camera review

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#1 NaughtsApproach on 5 years ago

I am wanting to get a Nikon D3200
It looks absolutely amazing and seems like it would be a great camera for high quality cosplay photography. But even though it seems awesome, there has to be some draw back. I'm suspicious of an awesome camera with 24 megapixels for less than $600

So can any one give me a review of this camera? give me some positives and negatives?
Will it be a good camera to get high quality beautiful cosplay photography?

#2 nathancarter on 5 years ago

Experienced Opinion: In portraiture (including cosplay photography) the camera body is less important than the lighting, pose, expression, and setting. From an equipment standpoint, lens is more important than camera body.

If your lighting is good - and this can include natural or ambient lighting, not just flashes - then you can make good portraits with even an inexpensive camera and lens. If the lighting and pose are sub-par, even the most expensive camera won't magically transform it info an interesting portrait.

#3 SolarTempest on 5 years ago

Good: Image quality, great resolution, dynamic range.
Bad: Smaller viewfinder, only one control dial on the back/limited controls.

=)

#4 Brea on 5 years ago

Get a Canon. If you ever want to switch to video, you'll thank me.

#5 Surfsama on 5 years ago

#6 Ito on 5 years ago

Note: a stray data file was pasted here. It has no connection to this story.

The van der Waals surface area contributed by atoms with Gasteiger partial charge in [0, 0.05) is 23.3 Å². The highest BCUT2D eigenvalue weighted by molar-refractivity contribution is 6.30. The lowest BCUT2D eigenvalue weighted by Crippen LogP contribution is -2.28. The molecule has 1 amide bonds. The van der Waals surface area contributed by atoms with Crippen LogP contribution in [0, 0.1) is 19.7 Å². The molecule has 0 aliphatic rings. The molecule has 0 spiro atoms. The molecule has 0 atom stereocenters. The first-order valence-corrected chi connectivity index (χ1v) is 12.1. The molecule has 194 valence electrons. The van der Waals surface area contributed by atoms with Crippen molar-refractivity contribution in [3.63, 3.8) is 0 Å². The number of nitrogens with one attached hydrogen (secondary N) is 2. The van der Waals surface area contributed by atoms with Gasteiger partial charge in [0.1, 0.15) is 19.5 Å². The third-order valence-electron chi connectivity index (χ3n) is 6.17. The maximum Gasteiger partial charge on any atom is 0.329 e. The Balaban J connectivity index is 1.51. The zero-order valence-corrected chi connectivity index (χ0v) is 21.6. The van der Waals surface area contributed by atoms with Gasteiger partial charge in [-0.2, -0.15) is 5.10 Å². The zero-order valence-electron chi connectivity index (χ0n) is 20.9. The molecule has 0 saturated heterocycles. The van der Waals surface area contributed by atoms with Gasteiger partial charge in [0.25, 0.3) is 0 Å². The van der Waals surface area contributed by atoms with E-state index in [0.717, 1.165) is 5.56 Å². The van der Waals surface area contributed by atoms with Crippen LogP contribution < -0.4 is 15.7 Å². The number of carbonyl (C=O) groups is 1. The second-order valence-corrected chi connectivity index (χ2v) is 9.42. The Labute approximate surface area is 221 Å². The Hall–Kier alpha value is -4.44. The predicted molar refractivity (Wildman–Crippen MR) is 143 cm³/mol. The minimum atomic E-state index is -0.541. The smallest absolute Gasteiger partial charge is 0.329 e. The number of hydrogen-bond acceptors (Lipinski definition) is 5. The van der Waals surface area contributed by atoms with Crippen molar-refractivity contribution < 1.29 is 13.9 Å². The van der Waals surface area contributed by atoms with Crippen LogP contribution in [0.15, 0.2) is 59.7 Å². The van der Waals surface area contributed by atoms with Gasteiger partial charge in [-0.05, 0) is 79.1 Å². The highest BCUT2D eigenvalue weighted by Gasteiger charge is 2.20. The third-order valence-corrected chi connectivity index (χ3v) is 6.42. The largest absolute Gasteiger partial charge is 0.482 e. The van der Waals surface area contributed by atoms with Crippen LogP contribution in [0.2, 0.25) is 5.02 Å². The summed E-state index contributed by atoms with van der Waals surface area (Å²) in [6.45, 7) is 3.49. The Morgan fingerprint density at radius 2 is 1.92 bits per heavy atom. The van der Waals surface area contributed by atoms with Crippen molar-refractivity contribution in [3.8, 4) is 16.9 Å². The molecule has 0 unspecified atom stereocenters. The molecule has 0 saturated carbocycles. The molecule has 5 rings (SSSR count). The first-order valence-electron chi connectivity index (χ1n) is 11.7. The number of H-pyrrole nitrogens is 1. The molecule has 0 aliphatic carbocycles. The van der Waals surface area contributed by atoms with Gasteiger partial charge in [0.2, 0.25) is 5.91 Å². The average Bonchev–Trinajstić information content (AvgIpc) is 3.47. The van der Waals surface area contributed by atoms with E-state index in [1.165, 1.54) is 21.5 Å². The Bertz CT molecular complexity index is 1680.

As the saying goes, "the best camera is the one that you have with you" :P

I wouldn't worry too much about getting the perfect DSLR right off of the bat. It will take you a while to get used to the features, and the limitations this one has probably won't hold you back for a while, and by then if you are still in to photography, you will want to buy a new one XD

In my opinion, I would look at the two different main camera systems, Nikon or Canon, and pick between those two. If any of your friends already shoot either Canon or Nikon, I would shoot the same system as your friend so that you can swap gear and lenses :D

#7 CatoA on 5 years ago

A dSLR doesn't need to be new or high in megapixels to be good. For $600 there are a couple nice options, I would suggest either one of the slightly older canon rebels (t2i/t3i are both good cameras for $400-ish these days) and using the savings to pick up a couple prime (non-zoom) lenses. Of course, you should always remember the two rules of SLR Photography:

A) Lens quality is more important than camera body quality.
B) Lighting quality is more important than lens quality.

Funtime option: Get a canon 5D classic and a 50mm prime, enjoy glorious portrait quality and despair at your total inability to shoot in dim conditions.

#8 Av4rice on 5 years ago

[QUOTE=CatoA;4750586]Get a canon 5D classic and a 50mm prime, enjoy glorious portrait quality and despair at your total inability to shoot in dim conditions.[/QUOTE]

Actually the old 5D should still be better than the T3i for ISO noise. It only goes up to 3200, though. And a prime will of course beat a kit lens in low light.

#9 CatoA on 5 years ago

[QUOTE=Av4rice;4750671]Actually the old 5D should still be better than the T3i for ISO noise. It only goes up to 3200, though. And a prime will of course beat a kit lens in low light.[/QUOTE]